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Strikes & Hurricanes & Ebola, Oh My!
October 19, 2014 -- I wanted to bring you up-to-date on some good news--and bad--that has been breaking since we last gathered in this space on Friday morning.
First, good news. If you happened to be flying yesterday (Saturday, October 18), you were part of a rare occurrence: a nearly perfect travel day. Although the system was in its standard Saturday slowdown (only 18,000 flights compared to as many as 23,000 on weekdays), the folks at FlightStats reported a remarkable systemwide on-time performance of 90.7 percent. There were just 85 cancellations nationwide.
Southwest/AirTran claimed that more than 96 percent of its flights were on-time yesterday. As usual, United Airlines trailed the industry, although at 83.99 percent on-time, that's probably as good as it gets for them.
By the way, today is shaping up to be almost as good. As of 1:15 p.m. Eastern time, there have been just 52 cancellations and 885 delays, extraordinary for a busy autumn Sunday.
More good news: Air France and its pilots have reached a deal, which should end the strikes that have plagued the carrier this year. An honest-to-goodness compromise was apparently reached. Air France management will expand its low-cost units and pilots who move to those units will keep their existing perks.
The news is not so good out of Germany, however, where another Lufthansa pilot strike is due tomorrow (Monday, October 20). Pilots will strike for 35 hours starting at 1 p.m. local time. This will be the eighth job action this year as Lufthansa and the pilots wrangle over changes Lufthansa wants to make in retirement benefits. Transatlantic flights should not be affected this time, but much of Lufthansa's short-haul network will be disrupted.
That's especially bad news since Germany's national rail network (and its S-Bahn suburbs-to-city-center networks) have been hit by a driver's strike this weekend. The 50-hour strike isn't due to end until Monday morning local time. It's a holiday weekend in many parts of Germany, too. Millions have been stranded and Monday's Lufthansa action won't help. Needless to say, if your plans call for travel within Germany in the next few days, know your options.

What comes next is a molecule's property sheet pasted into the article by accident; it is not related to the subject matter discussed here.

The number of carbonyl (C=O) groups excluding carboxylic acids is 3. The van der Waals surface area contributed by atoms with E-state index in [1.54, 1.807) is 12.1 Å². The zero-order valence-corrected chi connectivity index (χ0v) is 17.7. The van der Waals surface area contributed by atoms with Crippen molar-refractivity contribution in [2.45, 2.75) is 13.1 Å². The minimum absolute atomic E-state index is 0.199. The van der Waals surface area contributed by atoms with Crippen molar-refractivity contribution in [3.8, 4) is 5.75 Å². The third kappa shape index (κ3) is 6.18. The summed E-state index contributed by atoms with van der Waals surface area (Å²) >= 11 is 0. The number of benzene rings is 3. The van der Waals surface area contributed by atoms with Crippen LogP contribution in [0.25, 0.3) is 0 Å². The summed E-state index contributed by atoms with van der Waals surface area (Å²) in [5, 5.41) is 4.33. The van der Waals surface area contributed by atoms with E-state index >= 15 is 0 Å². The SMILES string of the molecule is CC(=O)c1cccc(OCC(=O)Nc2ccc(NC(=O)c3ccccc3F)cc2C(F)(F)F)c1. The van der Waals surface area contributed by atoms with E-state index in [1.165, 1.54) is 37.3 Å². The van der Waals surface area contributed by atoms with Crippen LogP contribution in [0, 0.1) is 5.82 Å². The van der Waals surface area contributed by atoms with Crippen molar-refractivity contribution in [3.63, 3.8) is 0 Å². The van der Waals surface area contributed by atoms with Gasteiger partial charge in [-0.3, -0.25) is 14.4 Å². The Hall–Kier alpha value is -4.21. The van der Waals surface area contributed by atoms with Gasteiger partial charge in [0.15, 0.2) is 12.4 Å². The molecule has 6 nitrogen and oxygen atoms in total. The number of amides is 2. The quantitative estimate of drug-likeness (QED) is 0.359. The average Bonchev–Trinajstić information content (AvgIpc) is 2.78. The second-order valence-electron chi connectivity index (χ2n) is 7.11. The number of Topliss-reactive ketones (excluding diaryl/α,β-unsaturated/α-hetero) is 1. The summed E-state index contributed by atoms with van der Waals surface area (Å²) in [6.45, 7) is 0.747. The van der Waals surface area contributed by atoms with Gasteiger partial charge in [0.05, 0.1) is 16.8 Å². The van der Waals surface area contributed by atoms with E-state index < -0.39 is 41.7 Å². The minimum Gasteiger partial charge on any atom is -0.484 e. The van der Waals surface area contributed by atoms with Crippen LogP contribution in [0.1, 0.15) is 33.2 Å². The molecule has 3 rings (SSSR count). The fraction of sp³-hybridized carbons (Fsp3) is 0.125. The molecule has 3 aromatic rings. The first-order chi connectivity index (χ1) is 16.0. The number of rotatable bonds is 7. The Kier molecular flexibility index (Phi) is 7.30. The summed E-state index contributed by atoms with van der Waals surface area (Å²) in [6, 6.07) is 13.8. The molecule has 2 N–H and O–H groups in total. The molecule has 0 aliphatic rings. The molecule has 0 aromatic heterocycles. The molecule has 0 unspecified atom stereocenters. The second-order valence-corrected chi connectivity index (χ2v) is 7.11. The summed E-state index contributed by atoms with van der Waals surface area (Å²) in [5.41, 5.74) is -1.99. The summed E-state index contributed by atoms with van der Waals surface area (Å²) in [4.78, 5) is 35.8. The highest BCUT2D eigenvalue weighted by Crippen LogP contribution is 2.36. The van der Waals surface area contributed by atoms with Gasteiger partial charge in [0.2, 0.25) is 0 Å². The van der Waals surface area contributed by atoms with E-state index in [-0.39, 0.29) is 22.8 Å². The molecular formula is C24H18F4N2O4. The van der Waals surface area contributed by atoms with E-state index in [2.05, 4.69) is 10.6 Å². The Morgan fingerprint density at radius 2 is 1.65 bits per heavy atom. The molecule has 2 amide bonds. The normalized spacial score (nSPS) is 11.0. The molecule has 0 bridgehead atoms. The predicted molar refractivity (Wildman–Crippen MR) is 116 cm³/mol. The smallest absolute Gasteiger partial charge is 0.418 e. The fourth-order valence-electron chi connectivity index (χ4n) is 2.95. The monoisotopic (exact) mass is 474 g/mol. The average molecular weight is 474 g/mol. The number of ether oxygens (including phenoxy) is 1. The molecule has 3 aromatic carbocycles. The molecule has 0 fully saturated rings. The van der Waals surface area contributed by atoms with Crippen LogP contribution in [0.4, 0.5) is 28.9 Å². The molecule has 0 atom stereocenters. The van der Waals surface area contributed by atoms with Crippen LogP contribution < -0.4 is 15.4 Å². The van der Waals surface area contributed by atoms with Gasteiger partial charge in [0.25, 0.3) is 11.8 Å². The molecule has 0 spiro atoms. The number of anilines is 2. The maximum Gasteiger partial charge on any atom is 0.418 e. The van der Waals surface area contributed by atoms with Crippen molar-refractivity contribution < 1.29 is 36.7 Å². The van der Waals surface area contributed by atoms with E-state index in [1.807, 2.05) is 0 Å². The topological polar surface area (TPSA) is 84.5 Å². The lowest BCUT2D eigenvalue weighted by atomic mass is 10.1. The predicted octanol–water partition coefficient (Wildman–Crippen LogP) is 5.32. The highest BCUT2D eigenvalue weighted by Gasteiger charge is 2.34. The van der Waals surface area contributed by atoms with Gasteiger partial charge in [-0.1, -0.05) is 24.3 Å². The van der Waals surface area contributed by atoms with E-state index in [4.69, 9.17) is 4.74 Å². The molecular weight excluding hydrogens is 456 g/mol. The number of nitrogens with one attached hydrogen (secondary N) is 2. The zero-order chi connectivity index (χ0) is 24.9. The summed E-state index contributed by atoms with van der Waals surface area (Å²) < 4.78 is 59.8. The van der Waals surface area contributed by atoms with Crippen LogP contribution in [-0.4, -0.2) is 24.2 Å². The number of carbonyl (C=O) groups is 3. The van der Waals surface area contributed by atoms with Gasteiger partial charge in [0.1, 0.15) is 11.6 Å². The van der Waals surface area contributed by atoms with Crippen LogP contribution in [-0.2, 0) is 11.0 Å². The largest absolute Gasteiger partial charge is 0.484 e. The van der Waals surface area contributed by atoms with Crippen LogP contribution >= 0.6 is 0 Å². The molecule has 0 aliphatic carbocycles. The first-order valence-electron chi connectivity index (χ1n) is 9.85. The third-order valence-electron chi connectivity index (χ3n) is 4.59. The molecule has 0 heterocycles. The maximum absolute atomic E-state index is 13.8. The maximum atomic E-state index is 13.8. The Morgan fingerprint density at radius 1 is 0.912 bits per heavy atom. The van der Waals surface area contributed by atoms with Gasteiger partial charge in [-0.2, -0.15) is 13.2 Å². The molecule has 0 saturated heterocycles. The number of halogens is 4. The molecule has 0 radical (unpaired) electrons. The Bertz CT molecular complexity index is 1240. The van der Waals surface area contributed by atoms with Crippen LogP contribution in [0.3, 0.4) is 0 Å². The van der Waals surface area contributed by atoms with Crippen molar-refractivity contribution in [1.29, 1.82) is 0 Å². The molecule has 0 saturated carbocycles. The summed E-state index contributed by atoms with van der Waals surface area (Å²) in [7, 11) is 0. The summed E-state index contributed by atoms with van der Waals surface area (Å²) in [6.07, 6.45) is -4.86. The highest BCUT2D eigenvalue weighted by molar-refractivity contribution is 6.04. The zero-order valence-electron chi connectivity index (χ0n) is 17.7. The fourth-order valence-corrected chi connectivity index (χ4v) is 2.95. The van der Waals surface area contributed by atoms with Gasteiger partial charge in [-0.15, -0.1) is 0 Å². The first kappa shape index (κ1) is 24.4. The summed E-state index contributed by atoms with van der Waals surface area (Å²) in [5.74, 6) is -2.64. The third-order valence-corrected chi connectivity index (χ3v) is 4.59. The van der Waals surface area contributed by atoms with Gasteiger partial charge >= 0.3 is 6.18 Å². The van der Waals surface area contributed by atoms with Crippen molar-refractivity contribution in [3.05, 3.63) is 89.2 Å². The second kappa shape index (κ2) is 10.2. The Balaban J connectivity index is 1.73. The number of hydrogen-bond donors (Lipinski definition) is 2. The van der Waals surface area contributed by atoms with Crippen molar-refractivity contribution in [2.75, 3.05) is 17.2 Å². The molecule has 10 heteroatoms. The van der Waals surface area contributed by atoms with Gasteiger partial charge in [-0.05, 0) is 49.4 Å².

Meanwhile, on the hurricane front. The Hawaiian Islands are being buffeted by heavy rains and high winds, but it looks like Tropical Storm Ana won't hit any of the main population centers directly. Hawaiian Airlines has cancelled some inter-islands flights. So has commuter carrier Island Air. Mokulele says it's running all of its flights. Carriers operating flights to or from the mainland all have travel waivers posted--some are for as late as Tuesday departures--so check your airline if you're scheduled for Hawaii travel.
Bermuda was less lucky. Hurricane Gonzalo made landfall on Friday afternoon with winds as high as 110 miles per hour. (That made it a Category 2 storm.) As many as 80 percent of the island's residents were without power at some point this weekend. But reports say that damage to the island has been lighter than expected and there have been no deaths.
Bermuda's airport in Hamilton closed before the storm hit. Its Web site is still down. Flights today remain problematical as of 2 p.m. local time. Many flights into and out of Bermuda have been cancelled and, if FlightStats.com data is accurate, no flights have departed from Hamilton so far today. Some flights from Britain en route to Bermuda, but no North America-originating flight has yet departed. Flights operated by American Airlines and Air Canada, due to depart for Hamilton earlier today, are still on the ground, showing delays of four hours or more.
Finally, I wanted to briefly revisit the Ebola topic. My coverage in this week's Tactical Traveler elicited a literal handful of complaints. A few said I wasn't covering the disruptions to travel fully and, to that, I say, not really. One Frontier aircraft has been taken out of service and one Air France flight in Europe was briefly quarantined. I am carefully watching the situation, however, and if travel disruptions actually impact our schedules, you can be sure I'll cover them.
Several others complained that I am not taking Ebola seriously enough. To that I say: Baloney! I believe I am covering it appropriately and most mainstream media outlets are whipping up hysteria in an attempt to gin up ratings. (And, of course, there is always the Conservative Entertainment Complex, which has decided Ebola is all Obama's fault and that you should buy some more "Impeach Obama" bumper stickers.)
Here are the actual facts: There have been exactly eight cases of Ebola in the United States. Five of those cases were flown here for treatment. That leaves Thomas Eric Duncan, who came from Liberia without symptoms and died in a Dallas hospital, and two of the nurses who treated him. That's it, folks. Eight cases, five of which were about special treatment and the other three all related in a direct way.
I don't think three cases of Ebola in the United States merits panic coverage, endless stories about how to "protect" yourself and hand-wringing essays about whether you should fly. You pay for JoeSentMe and, by extension, you payfor my news and business-travel judgment. In my best judgment, Ebola is not something that should be on your radar unless, of course, you're headed to West Africa. I won't fill your inbox with panicky notes just because CNN, Fox and your local newspaper are all grandstanding.
This column is Copyright © 2014 by Joe Brancatelli. JoeSentMe.com is Copyright © 2014 by Joe Brancatelli. All rights reserved. All of the opinions and material in this column are the sole property and responsibility of Joe Brancatelli. This material may not be reproduced in any form without his express written permission.